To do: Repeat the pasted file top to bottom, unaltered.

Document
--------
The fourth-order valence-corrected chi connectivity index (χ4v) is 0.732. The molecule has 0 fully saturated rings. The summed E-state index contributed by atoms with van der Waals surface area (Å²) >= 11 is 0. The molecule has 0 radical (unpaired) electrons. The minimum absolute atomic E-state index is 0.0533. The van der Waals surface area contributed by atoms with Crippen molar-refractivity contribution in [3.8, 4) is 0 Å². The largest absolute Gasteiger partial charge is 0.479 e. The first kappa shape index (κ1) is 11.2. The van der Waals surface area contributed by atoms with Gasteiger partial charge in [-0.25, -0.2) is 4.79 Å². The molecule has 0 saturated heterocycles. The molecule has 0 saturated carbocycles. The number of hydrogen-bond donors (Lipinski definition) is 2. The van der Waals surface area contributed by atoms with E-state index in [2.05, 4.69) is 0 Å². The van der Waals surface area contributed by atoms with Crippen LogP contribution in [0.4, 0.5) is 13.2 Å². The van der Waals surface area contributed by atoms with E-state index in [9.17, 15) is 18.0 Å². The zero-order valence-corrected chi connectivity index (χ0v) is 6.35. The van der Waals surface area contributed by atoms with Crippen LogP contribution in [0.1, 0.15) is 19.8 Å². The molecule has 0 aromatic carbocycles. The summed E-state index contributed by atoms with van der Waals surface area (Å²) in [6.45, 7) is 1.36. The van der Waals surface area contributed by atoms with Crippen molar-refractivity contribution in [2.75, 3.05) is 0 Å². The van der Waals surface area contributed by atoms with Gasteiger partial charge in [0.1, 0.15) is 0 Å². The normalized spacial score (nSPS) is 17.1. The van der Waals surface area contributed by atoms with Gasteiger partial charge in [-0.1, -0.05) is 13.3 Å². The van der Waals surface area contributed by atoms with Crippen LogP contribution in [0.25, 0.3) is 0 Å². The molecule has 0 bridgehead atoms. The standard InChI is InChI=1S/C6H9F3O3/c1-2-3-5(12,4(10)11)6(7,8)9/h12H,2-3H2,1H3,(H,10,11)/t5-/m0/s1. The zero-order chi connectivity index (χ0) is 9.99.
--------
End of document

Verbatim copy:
The fourth-order valence-corrected chi connectivity index (χ4v) is 0.732. The molecule has 0 fully saturated rings. The summed E-state index contributed by atoms with van der Waals surface area (Å²) >= 11 is 0. The molecule has 0 radical (unpaired) electrons. The minimum absolute atomic E-state index is 0.0533. The van der Waals surface area contributed by atoms with Crippen molar-refractivity contribution in [3.8, 4) is 0 Å². The largest absolute Gasteiger partial charge is 0.479 e. The first kappa shape index (κ1) is 11.2. The van der Waals surface area contributed by atoms with Gasteiger partial charge in [-0.25, -0.2) is 4.79 Å². The molecule has 0 saturated heterocycles. The molecule has 0 saturated carbocycles. The number of hydrogen-bond donors (Lipinski definition) is 2. The van der Waals surface area contributed by atoms with E-state index in [2.05, 4.69) is 0 Å². The van der Waals surface area contributed by atoms with Crippen LogP contribution in [0.4, 0.5) is 13.2 Å². The van der Waals surface area contributed by atoms with E-state index in [9.17, 15) is 18.0 Å². The zero-order valence-corrected chi connectivity index (χ0v) is 6.35. The van der Waals surface area contributed by atoms with Crippen LogP contribution in [0.1, 0.15) is 19.8 Å². The molecule has 0 aromatic carbocycles. The summed E-state index contributed by atoms with van der Waals surface area (Å²) in [6.45, 7) is 1.36. The van der Waals surface area contributed by atoms with Crippen molar-refractivity contribution in [2.75, 3.05) is 0 Å². The van der Waals surface area contributed by atoms with Gasteiger partial charge in [0.1, 0.15) is 0 Å². The normalized spacial score (nSPS) is 17.1. The van der Waals surface area contributed by atoms with Gasteiger partial charge in [-0.1, -0.05) is 13.3 Å². The van der Waals surface area contributed by atoms with Crippen LogP contribution in [0.25, 0.3) is 0 Å². The molecule has 0 bridgehead atoms. The standard InChI is InChI=1S/C6H9F3O3/c1-2-3-5(12,4(10)11)6(7,8)9/h12H,2-3H2,1H3,(H,10,11)/t5-/m0/s1. The zero-order chi connectivity index (χ0) is 9.99.